Implants like pacemakers can run for decades, so they need a steady supply of power, and cables can’t just be run through a patient’s skin. A battery might be the obvious solution, but replacing the battery requires surgery. Even with new advances in out-of-body wireless charging, batteries add too much bulk for devices that need to be as small and light as possible.
Ideally, implants would be fitted with devices that would generate their own electricity, and what better than the abundance of energy our own cells use? Glucose fuel cells, which convert the chemical energy of blood sugar into electricity, have been in development for decades, but they still have some problems to solve. And now, a new device developed by researchers at MIT and the Technical University of Munich may have some answers.
The structure of the new fuel cell is basically the same as the existing fuel cell, consisting of an anode, an electrolyte and a cathode. The anode reacts with glucose in the body fluid to produce gluconic acid, which releases two protons and two electrons. Electrolytes carry away protons, where they mix with air and become harmless water molecules. Meanwhile, the electrons are collected into an electrical circuit, where they can be used to power implanted devices.
Most of the time, the electrolytes in glucose fuel cells are made of polymers, but for their device, the researchers used a new material — ceria, a strong, stable ceramic that conducts well protons, and has been used for the same work in hydrogen fuel cells. The electrodes are made of platinum, which reacts strongly with glucose.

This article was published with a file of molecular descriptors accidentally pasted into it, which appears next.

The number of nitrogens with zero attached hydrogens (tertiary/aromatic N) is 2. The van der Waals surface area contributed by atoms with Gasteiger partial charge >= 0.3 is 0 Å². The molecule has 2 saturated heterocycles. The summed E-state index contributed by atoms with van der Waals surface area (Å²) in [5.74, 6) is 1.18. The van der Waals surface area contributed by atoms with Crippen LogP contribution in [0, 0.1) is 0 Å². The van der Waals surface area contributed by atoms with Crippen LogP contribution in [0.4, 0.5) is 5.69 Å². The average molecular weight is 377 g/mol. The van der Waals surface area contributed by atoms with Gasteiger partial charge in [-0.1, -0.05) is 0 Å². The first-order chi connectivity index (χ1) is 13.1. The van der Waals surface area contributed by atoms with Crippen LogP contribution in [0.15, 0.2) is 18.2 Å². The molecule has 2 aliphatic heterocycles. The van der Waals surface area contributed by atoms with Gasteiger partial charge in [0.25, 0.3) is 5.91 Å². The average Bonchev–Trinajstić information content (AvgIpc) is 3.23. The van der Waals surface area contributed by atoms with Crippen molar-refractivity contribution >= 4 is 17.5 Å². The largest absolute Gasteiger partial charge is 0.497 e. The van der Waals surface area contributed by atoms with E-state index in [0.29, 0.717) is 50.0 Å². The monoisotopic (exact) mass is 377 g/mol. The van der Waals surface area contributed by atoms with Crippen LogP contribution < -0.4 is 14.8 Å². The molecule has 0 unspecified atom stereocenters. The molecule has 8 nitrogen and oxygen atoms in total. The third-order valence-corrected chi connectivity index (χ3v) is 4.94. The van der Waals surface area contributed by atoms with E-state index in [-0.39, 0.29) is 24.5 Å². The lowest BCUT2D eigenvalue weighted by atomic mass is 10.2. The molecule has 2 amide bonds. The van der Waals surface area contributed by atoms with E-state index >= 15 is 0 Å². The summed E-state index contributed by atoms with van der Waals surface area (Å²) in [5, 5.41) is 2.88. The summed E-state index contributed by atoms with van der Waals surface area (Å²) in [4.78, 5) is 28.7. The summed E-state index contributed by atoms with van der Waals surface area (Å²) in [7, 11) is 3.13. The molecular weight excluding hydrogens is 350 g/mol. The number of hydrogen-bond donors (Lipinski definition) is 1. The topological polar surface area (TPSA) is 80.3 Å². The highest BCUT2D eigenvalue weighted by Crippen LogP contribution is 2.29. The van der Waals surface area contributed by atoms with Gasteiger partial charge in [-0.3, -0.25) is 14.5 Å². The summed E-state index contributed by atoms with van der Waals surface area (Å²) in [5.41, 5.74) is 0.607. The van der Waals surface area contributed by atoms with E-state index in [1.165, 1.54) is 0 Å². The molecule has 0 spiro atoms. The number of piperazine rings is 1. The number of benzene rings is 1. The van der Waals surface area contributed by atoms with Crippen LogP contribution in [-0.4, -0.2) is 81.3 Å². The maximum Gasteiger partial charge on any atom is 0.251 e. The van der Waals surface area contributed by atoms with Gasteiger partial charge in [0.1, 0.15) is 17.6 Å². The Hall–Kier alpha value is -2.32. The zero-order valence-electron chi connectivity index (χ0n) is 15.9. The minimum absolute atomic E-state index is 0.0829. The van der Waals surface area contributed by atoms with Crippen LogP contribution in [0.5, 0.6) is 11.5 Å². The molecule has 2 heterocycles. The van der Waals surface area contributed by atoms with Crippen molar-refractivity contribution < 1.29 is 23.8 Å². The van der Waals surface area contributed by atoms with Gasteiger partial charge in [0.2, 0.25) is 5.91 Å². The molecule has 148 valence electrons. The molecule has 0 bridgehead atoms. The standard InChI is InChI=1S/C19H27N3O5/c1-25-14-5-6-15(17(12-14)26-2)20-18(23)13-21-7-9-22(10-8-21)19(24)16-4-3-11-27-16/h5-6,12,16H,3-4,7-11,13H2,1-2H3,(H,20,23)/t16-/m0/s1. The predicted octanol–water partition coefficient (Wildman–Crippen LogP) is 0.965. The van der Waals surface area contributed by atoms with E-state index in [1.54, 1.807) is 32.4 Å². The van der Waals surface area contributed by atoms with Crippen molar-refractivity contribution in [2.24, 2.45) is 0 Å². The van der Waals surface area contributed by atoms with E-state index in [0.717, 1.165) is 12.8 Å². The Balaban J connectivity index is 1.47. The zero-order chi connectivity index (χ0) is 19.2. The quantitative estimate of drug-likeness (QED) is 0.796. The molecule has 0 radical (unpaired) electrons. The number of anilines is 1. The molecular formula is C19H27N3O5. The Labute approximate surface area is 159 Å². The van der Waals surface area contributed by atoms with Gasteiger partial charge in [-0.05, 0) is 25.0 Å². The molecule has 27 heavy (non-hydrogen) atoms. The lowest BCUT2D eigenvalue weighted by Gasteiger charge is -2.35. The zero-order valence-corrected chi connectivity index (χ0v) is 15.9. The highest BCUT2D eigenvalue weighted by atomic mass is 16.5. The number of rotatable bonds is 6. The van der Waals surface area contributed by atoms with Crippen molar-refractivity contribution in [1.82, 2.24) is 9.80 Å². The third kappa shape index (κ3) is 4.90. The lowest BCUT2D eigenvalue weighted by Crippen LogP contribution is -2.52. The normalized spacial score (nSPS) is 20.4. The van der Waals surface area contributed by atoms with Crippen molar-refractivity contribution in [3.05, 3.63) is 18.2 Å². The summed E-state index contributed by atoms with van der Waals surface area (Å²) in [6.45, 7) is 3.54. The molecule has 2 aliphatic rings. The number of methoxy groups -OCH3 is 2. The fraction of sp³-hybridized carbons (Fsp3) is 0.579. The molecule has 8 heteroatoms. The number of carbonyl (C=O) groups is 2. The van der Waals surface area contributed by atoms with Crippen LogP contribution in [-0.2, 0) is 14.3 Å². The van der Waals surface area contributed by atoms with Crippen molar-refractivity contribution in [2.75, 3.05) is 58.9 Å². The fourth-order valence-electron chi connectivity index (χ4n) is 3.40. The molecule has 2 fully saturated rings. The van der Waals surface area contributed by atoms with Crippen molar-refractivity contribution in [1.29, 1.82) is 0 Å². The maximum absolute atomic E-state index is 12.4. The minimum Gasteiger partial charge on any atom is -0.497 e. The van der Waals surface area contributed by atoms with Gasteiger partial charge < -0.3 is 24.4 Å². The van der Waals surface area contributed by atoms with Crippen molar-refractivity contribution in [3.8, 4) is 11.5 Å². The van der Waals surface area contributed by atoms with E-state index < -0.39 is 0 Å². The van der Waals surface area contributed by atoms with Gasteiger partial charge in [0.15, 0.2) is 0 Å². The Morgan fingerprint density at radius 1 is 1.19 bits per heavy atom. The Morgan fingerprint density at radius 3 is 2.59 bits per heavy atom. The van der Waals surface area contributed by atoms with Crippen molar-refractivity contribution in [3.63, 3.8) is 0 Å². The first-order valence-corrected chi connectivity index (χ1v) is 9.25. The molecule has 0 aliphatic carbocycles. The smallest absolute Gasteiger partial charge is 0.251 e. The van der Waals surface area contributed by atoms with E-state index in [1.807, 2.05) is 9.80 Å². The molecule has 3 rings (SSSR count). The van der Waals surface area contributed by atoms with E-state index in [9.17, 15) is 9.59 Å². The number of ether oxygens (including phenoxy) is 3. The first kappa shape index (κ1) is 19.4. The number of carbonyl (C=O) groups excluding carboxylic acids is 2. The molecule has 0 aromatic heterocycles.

The final cell was small — about 300 microns wide and only 400 nanometers thick. To test them, the researchers fabricated 150 cells on silicon wafers, flowed a glucose solution over their tops, and measured their electrical output.
The fuel cells produced a peak voltage of about 80 millivolts, which equates to about 43 microwatts per square centimeter. This, the team says, is the highest power density of any glucose fuel cell made to date and is sufficient to power an implantable device.
In addition to high output, the ceramic material helps it last longer and can withstand high temperatures prior to implantationdisinfect. These fuel cells could be made into thin-film coatings and wrapped around implants to power them, the researchers said.
The study was published inAdvanced Materials” magazine.